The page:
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Leaked GOP SuperPAC Memo Proposes Attack On Pres. Obama's Character

Matt Pressberg |
May 17, 2012 | 2:53 p.m. PDT

Executive Producer

Rev. Wright At White House (White House)
Rev. Wright At White House (White House)
A memo from a GOP-affiliated political consulting group commissioned by a major donor proposed a $10 million general election campaign strategy targeting President Obama's character and revisiting his association with the controversial Rev. Jeremiah Wright, according to the New York Times.

The newspaper obtained the detailed, 54-page proposal from someone "alarmed by its tone" and published selected excerpts in today's print edition, with the full memo posted online. Fred Davis of Strategic Perception, Inc. was in charge of the proposal, which was presented to the family of Joe Ricketts, the founder and former CEO of TD Ameritrade, Inc. Ricketts' son, Tom, is chairman of the Chicago Cubs.

Obama is bizarrely referred to as a "metrosexual black Abe Lincoln" in the memo, which aside from a flood of television commercials, advocates further measures like full-page newspaper advertisements and aerial banners highlighting some comments made by the president's estranged preacher. According to the New York Times article:

"Apparently referring to a Wright ad that was produced for the McCain campaign by Mr. Davis’s firm but never used, the proposal opens with a quote from Mr. Ricketts: 'If the nation had seen that ad, they’d never have elected Barack Obama.'"

Despite the fact that President Obama has "condemned, in unequivocal terms, the statements of Reverend Wright that have caused such controversy", as he said in his famous 2008 speech in Philadelphia, Davis's memo plans to double down on this line of attack. According to the Times reports:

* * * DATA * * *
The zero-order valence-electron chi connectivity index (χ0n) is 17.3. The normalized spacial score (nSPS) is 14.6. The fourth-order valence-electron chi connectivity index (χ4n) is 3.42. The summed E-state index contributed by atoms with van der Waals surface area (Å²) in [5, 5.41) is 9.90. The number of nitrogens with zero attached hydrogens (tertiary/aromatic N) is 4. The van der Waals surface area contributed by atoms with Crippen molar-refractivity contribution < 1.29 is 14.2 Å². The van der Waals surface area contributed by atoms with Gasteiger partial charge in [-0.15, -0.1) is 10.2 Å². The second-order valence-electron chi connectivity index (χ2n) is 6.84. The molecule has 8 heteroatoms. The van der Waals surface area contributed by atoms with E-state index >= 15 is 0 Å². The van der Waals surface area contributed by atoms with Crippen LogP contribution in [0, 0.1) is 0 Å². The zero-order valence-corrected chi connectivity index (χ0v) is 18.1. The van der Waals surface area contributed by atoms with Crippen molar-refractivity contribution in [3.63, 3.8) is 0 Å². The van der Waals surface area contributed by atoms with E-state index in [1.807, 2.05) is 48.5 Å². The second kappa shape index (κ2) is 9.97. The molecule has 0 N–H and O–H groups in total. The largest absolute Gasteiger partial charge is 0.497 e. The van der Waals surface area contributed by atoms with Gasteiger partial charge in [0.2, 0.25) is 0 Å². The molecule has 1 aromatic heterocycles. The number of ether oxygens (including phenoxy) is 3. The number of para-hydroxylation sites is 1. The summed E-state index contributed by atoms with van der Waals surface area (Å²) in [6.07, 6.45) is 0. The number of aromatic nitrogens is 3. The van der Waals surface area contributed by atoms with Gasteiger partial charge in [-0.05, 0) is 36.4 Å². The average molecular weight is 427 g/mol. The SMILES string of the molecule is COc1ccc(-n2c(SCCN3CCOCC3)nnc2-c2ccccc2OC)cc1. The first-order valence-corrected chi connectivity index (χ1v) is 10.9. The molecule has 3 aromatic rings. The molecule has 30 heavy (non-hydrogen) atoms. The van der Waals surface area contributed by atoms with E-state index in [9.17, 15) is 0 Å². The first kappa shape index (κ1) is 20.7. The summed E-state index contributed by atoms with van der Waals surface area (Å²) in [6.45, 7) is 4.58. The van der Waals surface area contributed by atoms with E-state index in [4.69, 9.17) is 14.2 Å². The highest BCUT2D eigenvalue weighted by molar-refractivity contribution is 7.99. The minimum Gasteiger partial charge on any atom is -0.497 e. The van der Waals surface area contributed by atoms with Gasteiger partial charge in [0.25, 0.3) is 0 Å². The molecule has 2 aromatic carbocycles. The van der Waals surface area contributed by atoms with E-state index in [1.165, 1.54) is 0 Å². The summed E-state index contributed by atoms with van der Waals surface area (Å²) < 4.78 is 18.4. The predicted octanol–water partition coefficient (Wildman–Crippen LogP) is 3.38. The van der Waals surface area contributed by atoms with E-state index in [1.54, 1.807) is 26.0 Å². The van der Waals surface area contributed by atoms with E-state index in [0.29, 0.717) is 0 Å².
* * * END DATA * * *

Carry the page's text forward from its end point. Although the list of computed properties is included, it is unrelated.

"'Our plan is to do exactly what John McCain would not let us do: Show the world how Barack Obama’s opinions of America and the world were formed,” the proposal says. “And why the influence of that misguided mentor and our president’s formative years among left-wing intellectuals has brought our country to its knees.'"

Through a written statement, Ricketts denied supporting this type of strategy, calling the leaked memo "one of several" and affirming his plan to go after the president on the economy.

Mitt Romney said that he "repudiates" this strategy and considers it the "wrong course", according to the Huffington Post.

Via a spokesman, President Obama responded forcefully to Romney's boilerplate condemnation, Politico reports:

"Today, Mitt Romney had the opportunity to distance himself from his previous attempts to inject the divisive politics of character assassination into the presidential race. It was a moment that required moral leadership, and once again he didn’t rise to the occasion. Throughout the course of the campaign, he has repeatedly refused to stand up to the most extreme voices in the Republican Party. If this is the 'leadership' he has shown on the campaign trail, what can the American people expect of him President of the United States?"

The former Massachusetts governor has yet to respond to Obama's criticism.

Reach Executive Producer Matt Pressberg here.



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